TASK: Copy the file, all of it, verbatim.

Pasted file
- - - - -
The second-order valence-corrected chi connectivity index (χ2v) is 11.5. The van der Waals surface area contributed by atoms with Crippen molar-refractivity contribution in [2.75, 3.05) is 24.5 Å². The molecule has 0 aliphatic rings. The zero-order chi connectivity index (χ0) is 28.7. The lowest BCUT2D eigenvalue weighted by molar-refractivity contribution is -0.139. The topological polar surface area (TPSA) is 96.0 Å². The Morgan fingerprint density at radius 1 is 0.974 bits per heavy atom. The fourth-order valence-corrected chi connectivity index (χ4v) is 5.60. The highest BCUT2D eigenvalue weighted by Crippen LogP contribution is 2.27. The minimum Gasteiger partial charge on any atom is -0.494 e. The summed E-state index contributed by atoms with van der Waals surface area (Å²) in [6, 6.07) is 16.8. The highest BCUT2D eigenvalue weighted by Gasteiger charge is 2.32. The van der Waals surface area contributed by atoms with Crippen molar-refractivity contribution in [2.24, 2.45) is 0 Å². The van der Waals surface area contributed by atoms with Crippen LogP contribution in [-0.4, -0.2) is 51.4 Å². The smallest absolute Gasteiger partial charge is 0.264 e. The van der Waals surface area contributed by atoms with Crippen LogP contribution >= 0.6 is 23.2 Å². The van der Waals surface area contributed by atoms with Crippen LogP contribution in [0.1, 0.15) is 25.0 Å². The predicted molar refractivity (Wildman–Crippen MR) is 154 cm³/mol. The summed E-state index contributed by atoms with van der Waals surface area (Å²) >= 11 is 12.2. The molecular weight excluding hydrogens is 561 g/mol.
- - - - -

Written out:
The second-order valence-corrected chi connectivity index (χ2v) is 11.5. The van der Waals surface area contributed by atoms with Crippen molar-refractivity contribution in [2.75, 3.05) is 24.5 Å². The molecule has 0 aliphatic rings. The zero-order chi connectivity index (χ0) is 28.7. The lowest BCUT2D eigenvalue weighted by molar-refractivity contribution is -0.139. The topological polar surface area (TPSA) is 96.0 Å². The Morgan fingerprint density at radius 1 is 0.974 bits per heavy atom. The fourth-order valence-corrected chi connectivity index (χ4v) is 5.60. The highest BCUT2D eigenvalue weighted by Crippen LogP contribution is 2.27. The minimum Gasteiger partial charge on any atom is -0.494 e. The summed E-state index contributed by atoms with van der Waals surface area (Å²) in [6, 6.07) is 16.8. The highest BCUT2D eigenvalue weighted by Gasteiger charge is 2.32. The van der Waals surface area contributed by atoms with Crippen molar-refractivity contribution in [2.24, 2.45) is 0 Å². The van der Waals surface area contributed by atoms with Crippen LogP contribution in [-0.4, -0.2) is 51.4 Å². The smallest absolute Gasteiger partial charge is 0.264 e. The van der Waals surface area contributed by atoms with Crippen LogP contribution >= 0.6 is 23.2 Å². The van der Waals surface area contributed by atoms with Crippen LogP contribution in [0.1, 0.15) is 25.0 Å². The predicted molar refractivity (Wildman–Crippen MR) is 154 cm³/mol. The summed E-state index contributed by atoms with van der Waals surface area (Å²) >= 11 is 12.2. The molecular weight excluding hydrogens is 561 g/mol.